Up & Coming 

THURSDAY 6/14

FRANK FURTER AND THE HOT DOGS, RACINGSTRIPE, SPREAD EAGLE, TOURETTES

(Berbati's) There's a certain, corny kind of humor that gets me right in the heart. It's one step dumber than camp, and it incorporates the jokes of sixth grade with stupid, over-the-top ridiculousness. Example: the stickers your piano teacher had that said "AWESOME" with a thumbs-up drawing. If movies like Police Academy make you chortle ironically, then you HAVE to see Frank Furter and the Hot Dogs. Natron (the Natrons) dresses up in a big hot dog suit and sings blues songs about how he realized his lady was cheating on him because he found "condiments." Get it? Condiments! It's hee-larious! JULIANNE SHEPHERD

THE GOSSIP, THOSE PEABODYS, CAPTAIN VS. CREW

(Meow Meow) Instead of an instrument, Beth from the Gossip plays her hips and rattling personality. The last Gossip show I saw had her out in the audience--without a trace of irony--shimmying around, grabbing people, and forcing the crowd to clap and sway as though we were all at a revival. And we were at a revival of sorts. This young woman--with her huge, rich, soulful voice--is a badass, and coupled with the band's easy, bluesy, garage-by-numbers sound, the Gossip puts on a very good time. JEFF DeROCHE

BANTAM ROOSTER, FIREBALLS OF FREEDOM, 10-4 BACKDOOR, LOS FEDERALES

(Satyricon) One of the main problems and joys of contemporary blues-garage rock is that its purveyors often confuse a "vintage sound" with an impenetrable, omnipresent crappy guitar amp. Another problem is that whiny rich white guy, Jon Spencer, kind of fucked it up for everybody. However, Detroit's Bantam Rooster is able to transcend most of these obstacles (amplifiers notwithstanding). They're a charismatic duo producing tons of noise and honest-to-goodness blues-trash, and it works; the music's not unlike labelmates the White Stripes, but with a little more whisky-gospel and humidity. Though they've primarily been a word-of-mouth band since their debut in 1996, their new album on Sympathy for the Record Industry (Fuck Y'All, released in April) should change that. You should see them before they earn enough money to buy better amps. JS


FRIDAY 6/15

FOETUS, BROOKLYN SOLIPSIST SOCIETY

(Cobalt) In its many incarnations since 1978, Foetus has been the project of Jim Thirlwell, a lunatic genius whose sound experiments with industrial electronics, no wave noise, and even big band perversions, made him an iconoclastic figure--even in the cultural underground of extreme music. Flow, his first studio album in five years, lives up to his eclectic style, even featuring a couple of mutant pop songs ("The Need Machine") and some twisted bossa nova on "Cirrhosis of the Heart." After nearly a quarter-century with Foetus, Thirlwell may be evolving into a parody of himself--but that's when he's most unpredictable. DAVID SLATTON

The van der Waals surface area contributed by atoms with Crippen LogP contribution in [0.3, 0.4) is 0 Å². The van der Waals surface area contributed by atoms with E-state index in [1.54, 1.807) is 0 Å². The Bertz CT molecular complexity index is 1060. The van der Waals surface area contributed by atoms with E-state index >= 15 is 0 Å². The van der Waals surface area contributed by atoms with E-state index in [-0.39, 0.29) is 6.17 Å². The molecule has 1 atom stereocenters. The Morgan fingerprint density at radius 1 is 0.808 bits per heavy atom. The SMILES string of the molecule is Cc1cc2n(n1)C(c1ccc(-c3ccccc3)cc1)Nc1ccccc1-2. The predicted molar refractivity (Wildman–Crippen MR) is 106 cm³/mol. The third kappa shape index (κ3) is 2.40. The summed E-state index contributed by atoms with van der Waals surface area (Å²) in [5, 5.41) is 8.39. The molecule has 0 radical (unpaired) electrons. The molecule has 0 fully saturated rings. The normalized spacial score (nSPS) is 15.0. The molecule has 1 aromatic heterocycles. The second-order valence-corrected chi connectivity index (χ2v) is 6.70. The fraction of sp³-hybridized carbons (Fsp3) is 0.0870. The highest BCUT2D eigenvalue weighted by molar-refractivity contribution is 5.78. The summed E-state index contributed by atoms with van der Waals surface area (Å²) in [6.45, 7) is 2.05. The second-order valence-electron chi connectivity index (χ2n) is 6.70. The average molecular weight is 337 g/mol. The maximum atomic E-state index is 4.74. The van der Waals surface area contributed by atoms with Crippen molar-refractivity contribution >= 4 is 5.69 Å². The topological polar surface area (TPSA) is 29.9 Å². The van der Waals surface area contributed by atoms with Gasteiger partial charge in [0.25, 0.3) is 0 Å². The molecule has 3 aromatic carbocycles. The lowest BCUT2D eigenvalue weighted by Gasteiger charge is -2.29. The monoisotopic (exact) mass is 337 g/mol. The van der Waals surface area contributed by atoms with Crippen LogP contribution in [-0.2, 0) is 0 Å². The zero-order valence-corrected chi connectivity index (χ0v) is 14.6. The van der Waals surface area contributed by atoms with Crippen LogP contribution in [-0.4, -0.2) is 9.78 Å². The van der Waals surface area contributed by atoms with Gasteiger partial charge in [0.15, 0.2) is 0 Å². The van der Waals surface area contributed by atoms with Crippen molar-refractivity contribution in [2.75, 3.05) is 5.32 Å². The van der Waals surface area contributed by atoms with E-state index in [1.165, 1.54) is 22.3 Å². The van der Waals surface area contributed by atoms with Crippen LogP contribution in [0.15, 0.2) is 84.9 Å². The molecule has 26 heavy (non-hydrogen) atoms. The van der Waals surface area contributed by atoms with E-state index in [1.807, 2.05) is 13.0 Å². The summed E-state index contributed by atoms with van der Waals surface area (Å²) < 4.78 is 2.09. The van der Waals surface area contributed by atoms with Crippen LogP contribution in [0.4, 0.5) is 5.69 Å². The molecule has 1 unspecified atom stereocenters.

SYSTEMWIDE, NAPBOULE, QUI-VAH, MIKE CRENSHAW & PANIC PROJECT

(Berbati's) Portland's Systemwide stands out as a band that performs with the contagious joy of true musical enthusiasts. The vocalist, Ezra, plays children's instruments and finger cymbals with wild abandon, spraying sweat and spit into the audience with his dancing contortions. The reverb, echo effects, and S-dub's samples and turntabling support the guts of the operation: mind-blowing drumming, solid bass, and well-placed dissonant keys that combine to create a rich, intense, and aggressive dub sound. Go to the show, since Systemwide doesn't represent as well on CD. TAMARA LARSON

STAN MCMAHON BAND, PHAMOUS PHACES

(Medicine Hat) For anyone with an ear inclined toward old-fashioned guitar pop, this show promises to be an exercise in sweet-tooth indulgence. The Stan McMahon Band is a bunch of surly old geezers specializing in tangy melodies and wafting, fab harmonies that should momentarily overcome your hard-chiseled cynicism and bruised self-esteem to allow a little love-light into that igloo heart. Trust me, they're good for what ails you. Phamous Phaces is a pack of power-pop executioners in smart clothes: Cheap Trick in a time machine sent back into the past to infiltrate Tommy James and the Shondells. This is the night where you finally get up the nerve to ask Miss Simmons, your groovy English teacher, to dance. And she will. JOHN CHANDLER


SATURDAY 6/16

GOTH SKATE WITH ROMULUS, REMUS, OPHELIA

(Hillsboro Skateworld, 503-640-1333) Rollerskating is perhaps the least traditionally gothic thing I can think of, but then again, when the internet hit, goths branched out into all sorts of subsects. So, if you're a "glittergoff," or just a fan of rollerskating and the Unenviable Darkness of Life, strap on your skates and get your Bauhaus on! JS